© Digitised Sky Survey (DSS); Second Palomar Observatory Sky Survey (POSS-II)

The Lagoon Nebula is well placed

Dominic Ford, Editor
From the Deep Sky feed

Objects: M8
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The Lagoon Nebula (M8; mag 5.8) in Sagittarius will be well placed in the evening sky in coming weeks. On 22 June it will reach its highest point in the sky at around midnight local time, and on subsequent evenings it will culminate four minutes earlier each day.

From Fairfield , it is visible between 23:28 and 02:17. It will become accessible around 23:28, when it rises to an altitude of 21° above your southern horizon. It will reach its highest point in the sky at 00:53, 24° above your southern horizon. It will become inaccessible around 02:17 when it sinks below 21° above your southern horizon.

At a declination of 24°22'S, it is easiest to see from the southern hemisphere but cannot be seen from latitudes much north of 45°N.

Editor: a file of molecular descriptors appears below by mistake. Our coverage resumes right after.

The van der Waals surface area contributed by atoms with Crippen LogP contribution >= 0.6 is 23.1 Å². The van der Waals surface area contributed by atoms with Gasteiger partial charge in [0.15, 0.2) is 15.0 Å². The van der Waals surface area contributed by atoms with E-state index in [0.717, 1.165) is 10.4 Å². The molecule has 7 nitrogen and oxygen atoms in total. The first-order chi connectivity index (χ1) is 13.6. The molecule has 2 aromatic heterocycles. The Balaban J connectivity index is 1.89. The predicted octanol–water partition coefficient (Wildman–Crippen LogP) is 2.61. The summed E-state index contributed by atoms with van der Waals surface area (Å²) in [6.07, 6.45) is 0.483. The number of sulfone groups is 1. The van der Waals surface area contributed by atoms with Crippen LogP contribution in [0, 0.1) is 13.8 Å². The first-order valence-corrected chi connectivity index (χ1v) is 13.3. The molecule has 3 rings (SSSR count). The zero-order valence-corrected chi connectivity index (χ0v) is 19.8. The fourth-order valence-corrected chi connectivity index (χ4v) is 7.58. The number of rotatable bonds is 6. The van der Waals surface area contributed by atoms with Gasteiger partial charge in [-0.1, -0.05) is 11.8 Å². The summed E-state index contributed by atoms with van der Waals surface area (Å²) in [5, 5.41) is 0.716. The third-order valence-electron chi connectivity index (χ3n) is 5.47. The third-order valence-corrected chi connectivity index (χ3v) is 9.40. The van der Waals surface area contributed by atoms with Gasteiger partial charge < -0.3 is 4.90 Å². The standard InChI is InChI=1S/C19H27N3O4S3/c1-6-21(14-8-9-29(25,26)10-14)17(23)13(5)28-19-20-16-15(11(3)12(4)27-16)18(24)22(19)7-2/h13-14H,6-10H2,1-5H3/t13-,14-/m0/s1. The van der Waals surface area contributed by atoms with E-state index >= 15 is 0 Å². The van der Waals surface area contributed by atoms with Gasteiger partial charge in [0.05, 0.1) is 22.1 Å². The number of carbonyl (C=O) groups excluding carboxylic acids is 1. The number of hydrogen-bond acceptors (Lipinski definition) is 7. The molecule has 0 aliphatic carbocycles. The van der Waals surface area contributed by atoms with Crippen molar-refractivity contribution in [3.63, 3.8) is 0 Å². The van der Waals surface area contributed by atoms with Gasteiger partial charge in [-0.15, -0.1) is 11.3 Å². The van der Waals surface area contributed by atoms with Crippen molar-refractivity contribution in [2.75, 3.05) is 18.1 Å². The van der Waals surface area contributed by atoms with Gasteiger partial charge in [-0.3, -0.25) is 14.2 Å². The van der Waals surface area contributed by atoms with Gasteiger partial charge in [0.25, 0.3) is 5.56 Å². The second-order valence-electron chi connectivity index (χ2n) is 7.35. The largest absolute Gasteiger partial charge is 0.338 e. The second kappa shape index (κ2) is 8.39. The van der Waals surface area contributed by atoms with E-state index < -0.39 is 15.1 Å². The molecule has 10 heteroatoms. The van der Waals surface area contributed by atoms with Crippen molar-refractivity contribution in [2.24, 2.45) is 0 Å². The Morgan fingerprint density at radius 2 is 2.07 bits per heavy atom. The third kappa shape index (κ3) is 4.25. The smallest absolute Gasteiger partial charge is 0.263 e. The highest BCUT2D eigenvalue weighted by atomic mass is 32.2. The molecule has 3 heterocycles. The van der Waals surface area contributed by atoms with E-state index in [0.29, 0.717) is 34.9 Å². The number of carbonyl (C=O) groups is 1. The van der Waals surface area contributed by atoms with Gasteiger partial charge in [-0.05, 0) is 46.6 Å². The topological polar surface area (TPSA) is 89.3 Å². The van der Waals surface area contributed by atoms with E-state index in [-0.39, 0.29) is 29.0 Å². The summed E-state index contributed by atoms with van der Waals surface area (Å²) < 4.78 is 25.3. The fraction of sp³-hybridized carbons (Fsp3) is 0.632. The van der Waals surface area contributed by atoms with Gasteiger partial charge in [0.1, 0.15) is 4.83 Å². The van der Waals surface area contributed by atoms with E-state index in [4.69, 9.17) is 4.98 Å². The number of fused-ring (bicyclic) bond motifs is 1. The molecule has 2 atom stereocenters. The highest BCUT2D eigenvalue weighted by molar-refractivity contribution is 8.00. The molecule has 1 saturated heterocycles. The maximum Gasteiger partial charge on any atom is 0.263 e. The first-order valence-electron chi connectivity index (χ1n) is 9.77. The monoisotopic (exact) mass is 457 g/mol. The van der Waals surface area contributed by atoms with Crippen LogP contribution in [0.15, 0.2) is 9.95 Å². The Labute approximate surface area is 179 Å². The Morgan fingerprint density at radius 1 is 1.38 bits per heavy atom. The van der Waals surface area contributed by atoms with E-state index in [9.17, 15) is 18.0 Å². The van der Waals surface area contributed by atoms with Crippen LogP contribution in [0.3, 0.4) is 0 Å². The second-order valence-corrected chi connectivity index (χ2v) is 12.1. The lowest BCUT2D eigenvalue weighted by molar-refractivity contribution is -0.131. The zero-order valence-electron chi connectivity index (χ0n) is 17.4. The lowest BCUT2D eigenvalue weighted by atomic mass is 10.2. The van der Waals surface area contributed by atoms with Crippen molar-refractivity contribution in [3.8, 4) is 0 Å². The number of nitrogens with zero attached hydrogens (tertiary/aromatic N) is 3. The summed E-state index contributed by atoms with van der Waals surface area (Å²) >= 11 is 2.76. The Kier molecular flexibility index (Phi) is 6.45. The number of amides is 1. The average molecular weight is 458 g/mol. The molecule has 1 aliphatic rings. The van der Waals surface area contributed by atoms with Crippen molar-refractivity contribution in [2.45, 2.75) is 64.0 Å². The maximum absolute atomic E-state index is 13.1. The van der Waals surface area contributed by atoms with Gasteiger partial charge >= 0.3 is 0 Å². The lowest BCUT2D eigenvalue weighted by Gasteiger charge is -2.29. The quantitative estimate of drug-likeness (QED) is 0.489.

Begin typing the name of a town near to you, and then select the town from the list of options which appear below.

At magnitude 5.8, M8 is quite faint, and certainly not visible to the naked eye, but can be viewed through a pair of binoculars or small telescope.

The position of M8 is as follows:

Object Right Ascension Declination Constellation Magnitude Angular Size
M8 18h03m40s 24°22'S Sagittarius 5.8 0'00"

The coordinates above are given in J2000.0.

The sky on 22 Jun 2028

The sky on 22 June 2028
Twilight ends
Twilight begins

29-day old moon
Waxing Crescent


29 days old

Rise Culm. Set
Mercury 04:14 11:23 18:33
Venus 03:46 10:53 18:00
Moon 04:49 12:49 20:44
Mars 03:55 11:21 18:48
Jupiter 11:47 18:09 00:31
Saturn 02:27 09:13 15:58
All times shown in EDT.


The circumstances of this event were computed using the DE430 planetary ephemeris published by the Jet Propulsion Laboratory (JPL).

This event was automatically generated by searching the ephemeris for planetary alignments which are of interest to amateur astronomers, and the text above was generated based on an estimate of your location.

Image credit

© Digitised Sky Survey (DSS); Second Palomar Observatory Sky Survey (POSS-II)






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